They flung toys around and smashed them against one another.
They also created a ruckus, yelling and screaming.
The boys were not in the privacy of their home nor did the toys belong to them.
This ugly scene took place at the toy section of the Metro store at Compass Point.
The incident was captured on video and shared in a Lego enthusiasts' Facebook group on Saturday.
It led to a storm of criticism over the boys' behaviour.
In the clip, no one was seen telling the boys to behave.
It is not clear how long the boys went on destroying the toys, but the video is three minutes long and ends only when a man, who appears to be the boys' father, returns for them.
He is seen carrying four boxes of Lego toys.
Netizens were critical of the boys' behaviour. Some called them spoilt brats. Others held the parents responsible for the children's destructive actions.
Netizen Penelope Wee wrote: "Have to blame it on the parents. This is really poor upbringing. These kids need to be told off on the spot... Else they will never learn..."
Parents whom The New Paper spoke to said that the children should not have been left to their own devices.
A mother, who gave her name only as Mrs Lim, said: "If those were my kids, I'd slap them."
The 34-year-old executive, who has a two-year-old son and is expecting her second child, added that it is ultimately the parents' responsibility to discipline their children.
"The children are very ill-disciplined and inconsiderate. It doesn't reflect well on their upbringing," she said.
Housewife Melanie Goh, 40, said that children tend to be rowdier when they are left unsupervised.
The mother of three children, aged between 11/2 and seven, said: "I've also seen some who fight and snatch toys from each other. It's safer for parents not to leave their kids alone."
Other parents were more sympathetic.
Accountant Lynn Chia, 33, said that children might be rough with toys as they do not know better.
She said: "Sometimes, children are just clumsy and spoil toys unintentionally, especially when they get too excited."
Ronald Chan, 42, who works in human resources, agreed that parents are not entirely to blame.
The father of two sons, aged three and four, said: "Sometimes, parents have to rush off for some urgent errands, and they leave their children alone without knowing that they will cause so much trouble."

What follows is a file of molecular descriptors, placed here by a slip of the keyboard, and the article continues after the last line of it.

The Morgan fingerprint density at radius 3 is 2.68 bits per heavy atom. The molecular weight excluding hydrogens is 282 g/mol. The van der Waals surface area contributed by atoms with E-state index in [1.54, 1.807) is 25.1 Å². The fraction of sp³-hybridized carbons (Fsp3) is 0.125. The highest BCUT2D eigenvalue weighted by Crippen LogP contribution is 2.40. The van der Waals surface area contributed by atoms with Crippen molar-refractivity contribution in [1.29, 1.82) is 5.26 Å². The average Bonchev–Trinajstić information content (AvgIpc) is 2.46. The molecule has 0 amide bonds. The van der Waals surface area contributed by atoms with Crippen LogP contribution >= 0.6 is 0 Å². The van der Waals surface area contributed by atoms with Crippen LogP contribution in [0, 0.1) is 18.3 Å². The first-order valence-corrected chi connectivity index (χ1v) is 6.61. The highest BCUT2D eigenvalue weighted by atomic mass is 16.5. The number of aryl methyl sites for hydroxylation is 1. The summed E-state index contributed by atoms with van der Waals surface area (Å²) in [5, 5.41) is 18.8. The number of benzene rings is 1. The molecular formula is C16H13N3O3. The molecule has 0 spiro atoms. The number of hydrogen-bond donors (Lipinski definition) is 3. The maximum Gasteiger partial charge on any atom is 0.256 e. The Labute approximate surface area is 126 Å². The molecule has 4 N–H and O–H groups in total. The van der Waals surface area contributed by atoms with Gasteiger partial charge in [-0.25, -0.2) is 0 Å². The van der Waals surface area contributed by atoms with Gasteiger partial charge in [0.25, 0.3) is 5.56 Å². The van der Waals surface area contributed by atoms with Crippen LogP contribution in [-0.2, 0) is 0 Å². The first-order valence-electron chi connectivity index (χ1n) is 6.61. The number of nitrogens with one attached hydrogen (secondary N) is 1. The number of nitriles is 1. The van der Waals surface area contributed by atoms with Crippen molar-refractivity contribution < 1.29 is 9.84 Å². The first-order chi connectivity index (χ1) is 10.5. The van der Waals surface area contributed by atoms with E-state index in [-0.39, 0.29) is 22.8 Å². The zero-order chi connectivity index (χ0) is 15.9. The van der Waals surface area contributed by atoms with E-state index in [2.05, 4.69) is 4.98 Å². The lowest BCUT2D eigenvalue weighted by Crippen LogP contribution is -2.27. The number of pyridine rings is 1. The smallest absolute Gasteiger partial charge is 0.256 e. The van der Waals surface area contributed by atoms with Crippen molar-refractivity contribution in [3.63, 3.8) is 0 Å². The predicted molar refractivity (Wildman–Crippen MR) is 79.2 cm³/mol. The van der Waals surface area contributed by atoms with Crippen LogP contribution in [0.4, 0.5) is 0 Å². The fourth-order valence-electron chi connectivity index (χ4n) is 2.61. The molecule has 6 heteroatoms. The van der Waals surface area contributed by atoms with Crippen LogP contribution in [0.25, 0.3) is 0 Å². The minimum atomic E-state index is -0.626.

William Wan, general secretary of the Singapore Kindness Movement, said that while the video clearly shows the two boys misbehaving, it is unclear if they have mental health issues or conditions like autism.
Even then, parents are not excused from leaving their children to their own devices, he said.
Psychiatrist Alvin Liew pointed out that getting excited over toys can be part of a child's normal reaction.
So it is important for parents or caregivers to teach the child that the toys in a store are meant to be sold in their original packaging and should not be handled roughly.
"If children are allowed to behave rowdily when rowdy behaviour is not appropriate in certain social situations, they may get the wrong idea that they can behave in any manner as long as they wish," said Dr Liew, who has previously helmed the child and adolescent psychiatry department at the Institute of Mental Health.
Both Dr Wan and Dr Liew emphasised the role of parents when it comes to encouraging appropriate behaviour.
This is so children will learn how to "behave as they continuously interact with their external environment", Dr Liew said.
Dr Wan added: "It is a trite saying that graciousness must begin from young at home.
"Unless parents take the trouble to model and teach considerate, courteous behaviour, it is hardly unexpected that kids do not know better."
Rather than focusing on the boys' bad behaviour, he advised viewers to reflect on how to better ensure that their own children do not misbehave.
Metro declined to comment on the incident.
This article by The New Paper was published in MyPaper, a free, bilingual newspaper published by Singapore Press Holdings.